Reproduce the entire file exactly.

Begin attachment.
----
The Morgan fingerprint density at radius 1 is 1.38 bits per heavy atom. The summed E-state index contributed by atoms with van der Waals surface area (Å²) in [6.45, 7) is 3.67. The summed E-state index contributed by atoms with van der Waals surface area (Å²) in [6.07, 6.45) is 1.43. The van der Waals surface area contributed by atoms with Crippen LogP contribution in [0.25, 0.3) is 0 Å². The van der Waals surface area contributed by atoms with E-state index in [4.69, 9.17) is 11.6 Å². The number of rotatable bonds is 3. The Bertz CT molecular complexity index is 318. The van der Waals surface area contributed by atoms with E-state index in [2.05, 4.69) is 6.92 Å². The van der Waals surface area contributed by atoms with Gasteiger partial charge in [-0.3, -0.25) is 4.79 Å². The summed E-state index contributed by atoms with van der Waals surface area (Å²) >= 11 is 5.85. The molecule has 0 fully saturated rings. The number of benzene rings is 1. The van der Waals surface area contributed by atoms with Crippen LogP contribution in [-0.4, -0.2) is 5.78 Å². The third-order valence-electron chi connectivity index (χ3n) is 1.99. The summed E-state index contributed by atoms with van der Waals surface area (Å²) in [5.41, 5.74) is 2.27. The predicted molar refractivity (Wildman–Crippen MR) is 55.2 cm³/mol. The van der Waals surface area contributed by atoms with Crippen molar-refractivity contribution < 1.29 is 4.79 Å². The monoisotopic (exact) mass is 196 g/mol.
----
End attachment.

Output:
The Morgan fingerprint density at radius 1 is 1.38 bits per heavy atom. The summed E-state index contributed by atoms with van der Waals surface area (Å²) in [6.45, 7) is 3.67. The summed E-state index contributed by atoms with van der Waals surface area (Å²) in [6.07, 6.45) is 1.43. The van der Waals surface area contributed by atoms with Crippen LogP contribution in [0.25, 0.3) is 0 Å². The van der Waals surface area contributed by atoms with E-state index in [4.69, 9.17) is 11.6 Å². The number of rotatable bonds is 3. The Bertz CT molecular complexity index is 318. The van der Waals surface area contributed by atoms with E-state index in [2.05, 4.69) is 6.92 Å². The van der Waals surface area contributed by atoms with Gasteiger partial charge in [-0.3, -0.25) is 4.79 Å². The summed E-state index contributed by atoms with van der Waals surface area (Å²) >= 11 is 5.85. The molecule has 0 fully saturated rings. The number of benzene rings is 1. The van der Waals surface area contributed by atoms with Crippen LogP contribution in [-0.4, -0.2) is 5.78 Å². The third-order valence-electron chi connectivity index (χ3n) is 1.99. The summed E-state index contributed by atoms with van der Waals surface area (Å²) in [5.41, 5.74) is 2.27. The predicted molar refractivity (Wildman–Crippen MR) is 55.2 cm³/mol. The van der Waals surface area contributed by atoms with Crippen molar-refractivity contribution < 1.29 is 4.79 Å². The monoisotopic (exact) mass is 196 g/mol.